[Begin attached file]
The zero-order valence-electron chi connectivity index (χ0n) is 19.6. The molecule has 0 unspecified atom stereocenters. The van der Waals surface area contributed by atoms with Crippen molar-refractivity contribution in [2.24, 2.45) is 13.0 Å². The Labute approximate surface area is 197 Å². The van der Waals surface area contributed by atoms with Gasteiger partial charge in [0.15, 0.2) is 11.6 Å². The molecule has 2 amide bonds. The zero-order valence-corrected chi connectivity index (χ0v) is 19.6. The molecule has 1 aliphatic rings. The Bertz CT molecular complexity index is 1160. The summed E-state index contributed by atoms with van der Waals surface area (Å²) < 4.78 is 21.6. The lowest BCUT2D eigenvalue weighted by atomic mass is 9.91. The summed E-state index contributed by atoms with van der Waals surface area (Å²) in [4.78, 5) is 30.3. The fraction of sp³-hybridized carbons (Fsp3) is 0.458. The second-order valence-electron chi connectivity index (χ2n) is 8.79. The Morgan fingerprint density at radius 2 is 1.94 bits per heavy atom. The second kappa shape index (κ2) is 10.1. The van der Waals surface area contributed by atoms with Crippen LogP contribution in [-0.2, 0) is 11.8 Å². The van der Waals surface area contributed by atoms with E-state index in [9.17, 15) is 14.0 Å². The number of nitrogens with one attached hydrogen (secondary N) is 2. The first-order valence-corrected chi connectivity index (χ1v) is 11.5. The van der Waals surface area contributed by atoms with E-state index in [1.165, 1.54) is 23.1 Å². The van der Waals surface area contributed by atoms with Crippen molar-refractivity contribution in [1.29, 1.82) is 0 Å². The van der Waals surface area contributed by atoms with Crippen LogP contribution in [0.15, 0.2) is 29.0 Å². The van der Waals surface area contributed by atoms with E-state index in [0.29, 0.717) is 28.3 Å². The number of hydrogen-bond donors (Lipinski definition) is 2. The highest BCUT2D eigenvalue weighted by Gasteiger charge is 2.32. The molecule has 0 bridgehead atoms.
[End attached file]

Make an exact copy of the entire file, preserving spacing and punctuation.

The zero-order valence-electron chi connectivity index (χ0n) is 19.6. The molecule has 0 unspecified atom stereocenters. The van der Waals surface area contributed by atoms with Crippen molar-refractivity contribution in [2.24, 2.45) is 13.0 Å². The Labute approximate surface area is 197 Å². The van der Waals surface area contributed by atoms with Gasteiger partial charge in [0.15, 0.2) is 11.6 Å². The molecule has 2 amide bonds. The zero-order valence-corrected chi connectivity index (χ0v) is 19.6. The molecule has 1 aliphatic rings. The Bertz CT molecular complexity index is 1160. The summed E-state index contributed by atoms with van der Waals surface area (Å²) < 4.78 is 21.6. The lowest BCUT2D eigenvalue weighted by atomic mass is 9.91. The summed E-state index contributed by atoms with van der Waals surface area (Å²) in [4.78, 5) is 30.3. The fraction of sp³-hybridized carbons (Fsp3) is 0.458. The second-order valence-electron chi connectivity index (χ2n) is 8.79. The Morgan fingerprint density at radius 2 is 1.94 bits per heavy atom. The second kappa shape index (κ2) is 10.1. The van der Waals surface area contributed by atoms with Crippen LogP contribution in [-0.2, 0) is 11.8 Å². The van der Waals surface area contributed by atoms with E-state index in [9.17, 15) is 14.0 Å². The number of nitrogens with one attached hydrogen (secondary N) is 2. The first-order valence-corrected chi connectivity index (χ1v) is 11.5. The van der Waals surface area contributed by atoms with E-state index in [1.165, 1.54) is 23.1 Å². The van der Waals surface area contributed by atoms with Crippen molar-refractivity contribution in [1.29, 1.82) is 0 Å². The van der Waals surface area contributed by atoms with Crippen LogP contribution in [0.15, 0.2) is 29.0 Å². The van der Waals surface area contributed by atoms with E-state index in [0.29, 0.717) is 28.3 Å². The number of hydrogen-bond donors (Lipinski definition) is 2. The highest BCUT2D eigenvalue weighted by Gasteiger charge is 2.32. The molecule has 0 bridgehead atoms.